“We feel as though their appeal and their sexiness come from being natural, no makeup, no body modifications, no costumes or high heels,” says Sarah Flynn, an effusive model turned model manager who is a ringer for comedian Sarah Silverman. “The idea behind our site is to subvert the dominant paradigms of the adult industry the artifice, the male-dominated stuff.”

Flynn says the female-owned and -operated Internet-only company is also moving into DVD distribution, having just signed an exclusive deal with the Southern California studio Wicked Pictures.

Freely displayed flesh is the bait, but the real meat of AVN is technology. It’s long been acknowledged that delivery and consumption of erotica have driven innovation and commerce in most new media since the time of cave paintings and hand-illustrated scrolls.

On the outskirts of the showroom floor, the expo’s loudest buzz gathers around FyreTV, a Miami startup that is taking video on demand to a new level. A low-cost, subscription-based service for streaming adult movies over a broadband connection, FyreTV is the brainchild of clean-cut 30-year-old Estafano Isaias, who was meeting with Stagliano and other studio moguls eager to get their product carried into thousands of homes via his hot new home delivery service.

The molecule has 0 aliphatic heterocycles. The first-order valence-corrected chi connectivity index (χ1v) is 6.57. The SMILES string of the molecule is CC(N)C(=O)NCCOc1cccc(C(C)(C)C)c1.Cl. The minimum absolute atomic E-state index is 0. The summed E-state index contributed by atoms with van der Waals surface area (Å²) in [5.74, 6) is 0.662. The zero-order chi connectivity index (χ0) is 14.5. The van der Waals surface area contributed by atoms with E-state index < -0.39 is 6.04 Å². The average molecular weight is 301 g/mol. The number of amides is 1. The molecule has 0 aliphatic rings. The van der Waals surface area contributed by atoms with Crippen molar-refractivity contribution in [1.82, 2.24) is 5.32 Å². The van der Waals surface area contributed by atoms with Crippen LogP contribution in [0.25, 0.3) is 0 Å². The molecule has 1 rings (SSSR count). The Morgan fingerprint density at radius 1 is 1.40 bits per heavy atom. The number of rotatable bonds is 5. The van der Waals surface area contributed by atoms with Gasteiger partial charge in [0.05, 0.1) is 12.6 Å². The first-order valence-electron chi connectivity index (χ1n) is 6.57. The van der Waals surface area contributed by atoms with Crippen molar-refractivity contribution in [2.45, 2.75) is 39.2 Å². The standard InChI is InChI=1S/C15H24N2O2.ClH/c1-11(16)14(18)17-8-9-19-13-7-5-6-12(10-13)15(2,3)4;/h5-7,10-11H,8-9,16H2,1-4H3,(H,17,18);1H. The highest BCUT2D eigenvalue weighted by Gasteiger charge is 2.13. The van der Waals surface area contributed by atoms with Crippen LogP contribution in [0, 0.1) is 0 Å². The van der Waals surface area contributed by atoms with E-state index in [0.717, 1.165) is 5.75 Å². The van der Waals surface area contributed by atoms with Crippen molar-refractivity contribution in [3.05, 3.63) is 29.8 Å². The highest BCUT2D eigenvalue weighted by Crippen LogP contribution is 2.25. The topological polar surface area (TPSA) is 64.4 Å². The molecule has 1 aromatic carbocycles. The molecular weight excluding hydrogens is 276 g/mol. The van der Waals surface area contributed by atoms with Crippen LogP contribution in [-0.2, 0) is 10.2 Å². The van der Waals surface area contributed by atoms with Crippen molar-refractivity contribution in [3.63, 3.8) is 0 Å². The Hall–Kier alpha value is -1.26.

Currently in beta and shipping next week, FyreTV’s tiny set-top box uses a digital broadband-streaming technology referred to as Internet Protocol Television to let pornophiles skip the potential embarrassment of checking out flicks at the neighborhood video store, the wait for pricey videos in the mail, or the downloading of low-quality movies from the Internet.

A few aisles away, Bob Rudy is convinced that he’s got the Next Big Thing in porn-tech. In what seems like the setup to an inevitable punch line, the Philadelphia inventor and director passionately describes how he is pioneering 3-D porn. The startling, somewhat comical effect is delivered in two ways, via a bulky lenticular overlay affixed to a TV screen or with encoded video watched through those retro red and blue cellophane 3-D glasses.